WESTLAKE VILLAGE, Calif. (June 2, 2015) — J.D. Power and Associates plans to acquire the National Automobile Dealers Association's (NADA) Used Car Guide business, a source of used-vehicle values.
The transaction is expected to close early in the third quarter. Financial details were not disclosed.
Established by NADA in 1933, the NADA Used Car Guide lists U.S. retail, loan, trade-in and auction used-vehicle values for more than 100,000 subscribers, including retailers, financial institutions, insurers and software providers. The company will remain based in the McLean, Va.
The agreement will combine the NADA guide with J.D. Power's Power Information Network (PIN), a real-time automotive information and decision-support tool based on the collection of daily new- and used-vehicle retail transactions. J.D. Power is a business unit of McGraw Hill Financial.
“J.D. Power has built its strong brand through analytics, data and its growing benchmark business. Benchmarks are a key to the McGraw Hill Financial business model and the NADA Used Car Guide adds a unique set of valuations, which are used as benchmarks by customers, to the well-respected J.D. Power portfolio,” said Douglas Peterson, president and CEO of McGraw Hill Financial.
“We see clear opportunities for both revenue and cost synergies as J.D. Power couples NADA Used Car Guide with the real-time automotive capabilities of the Power Information Network (PIN) to bring value to a broad set of customers. This is another example of McGraw Hill Financial utilizing an attractive tuck-in acquisition to expand the capabilities of the company's iconic businesses,” he said.
“This deal is a perfect fit for dealers and NADA Used Car Guide customers. Under terms of the deal, NADA members will continue to receive a subscription to the guide as a membership benefit,” said Peter Welch, president of NADA.
The NADA Used Car Guide name will be used by J.D. Power for a period of time before transitioning to the J.D. Power brand, the company said.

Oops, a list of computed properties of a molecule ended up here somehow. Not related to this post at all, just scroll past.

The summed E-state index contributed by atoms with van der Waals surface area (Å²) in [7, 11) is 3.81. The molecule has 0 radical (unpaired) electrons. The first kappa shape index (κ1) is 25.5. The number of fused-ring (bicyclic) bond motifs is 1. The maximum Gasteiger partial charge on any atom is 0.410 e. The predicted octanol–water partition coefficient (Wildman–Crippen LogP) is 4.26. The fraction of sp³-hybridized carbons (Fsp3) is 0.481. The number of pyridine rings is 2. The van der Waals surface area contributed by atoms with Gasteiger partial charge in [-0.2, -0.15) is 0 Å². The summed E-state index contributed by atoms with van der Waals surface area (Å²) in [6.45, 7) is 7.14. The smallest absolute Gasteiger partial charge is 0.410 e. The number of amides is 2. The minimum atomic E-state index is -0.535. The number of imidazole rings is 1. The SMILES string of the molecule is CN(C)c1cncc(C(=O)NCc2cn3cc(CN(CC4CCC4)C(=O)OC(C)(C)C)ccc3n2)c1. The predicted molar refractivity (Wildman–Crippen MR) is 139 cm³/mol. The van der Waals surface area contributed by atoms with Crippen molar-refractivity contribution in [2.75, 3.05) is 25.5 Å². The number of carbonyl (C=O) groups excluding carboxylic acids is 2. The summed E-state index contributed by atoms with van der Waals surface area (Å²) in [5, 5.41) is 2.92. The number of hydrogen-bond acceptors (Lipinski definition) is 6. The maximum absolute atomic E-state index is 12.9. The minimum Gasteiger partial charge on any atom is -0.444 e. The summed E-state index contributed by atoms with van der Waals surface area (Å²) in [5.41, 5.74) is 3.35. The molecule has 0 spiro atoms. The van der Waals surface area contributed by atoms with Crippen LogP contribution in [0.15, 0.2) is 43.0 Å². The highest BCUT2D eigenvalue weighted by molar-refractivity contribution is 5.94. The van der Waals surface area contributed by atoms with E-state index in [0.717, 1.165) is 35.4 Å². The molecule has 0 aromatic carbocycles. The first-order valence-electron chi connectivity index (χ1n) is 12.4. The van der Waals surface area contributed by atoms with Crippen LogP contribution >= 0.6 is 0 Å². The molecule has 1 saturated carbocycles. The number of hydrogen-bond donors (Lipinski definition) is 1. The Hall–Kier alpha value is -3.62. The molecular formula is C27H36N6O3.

The Used Car Guide's roots track to 1922, five years after dealers formed NADA, when the association began studying used-car values at the U.S. government's request.
In 1933, the U.S. government determined that existing used-car guides were biased and asked NADA to publish the NADA Official Used Car Guide (NADA Guide) as part of the National Industrial Recovery Act, according to NADA's website.
During World War II, with production of new cars halted, interest in used cars skyrocketed, as did interest in the Used Car Guide. In 1946, NADA Guide subscriptions jumped to 50,000 from 28,000.
In the postwar era, the distinctive orange NADA Guide became a staple at car dealerships and lenders.
Growing demand for data sparked competitors. Today, Kelley Blue Book, Edmunds.com, Autotrader.com, Black Book and ALG, among others, track used-vehicle values.
To meet that competition, NADA's guide has branched out, adding analytics and online and mobile-optimized tools.
Mike Stanton, COO of NADA Used Car Guide, told Automotive News, a sister publication of Tire Business, that today the association's print product has become a “small part of our business” as customers have migrated toward electronic products.
The J.D. Power deal does not signify any change in long-term strategy, he said, adding that, if anything, “over time, we'll have more horsepower to put behind the products to make them better.”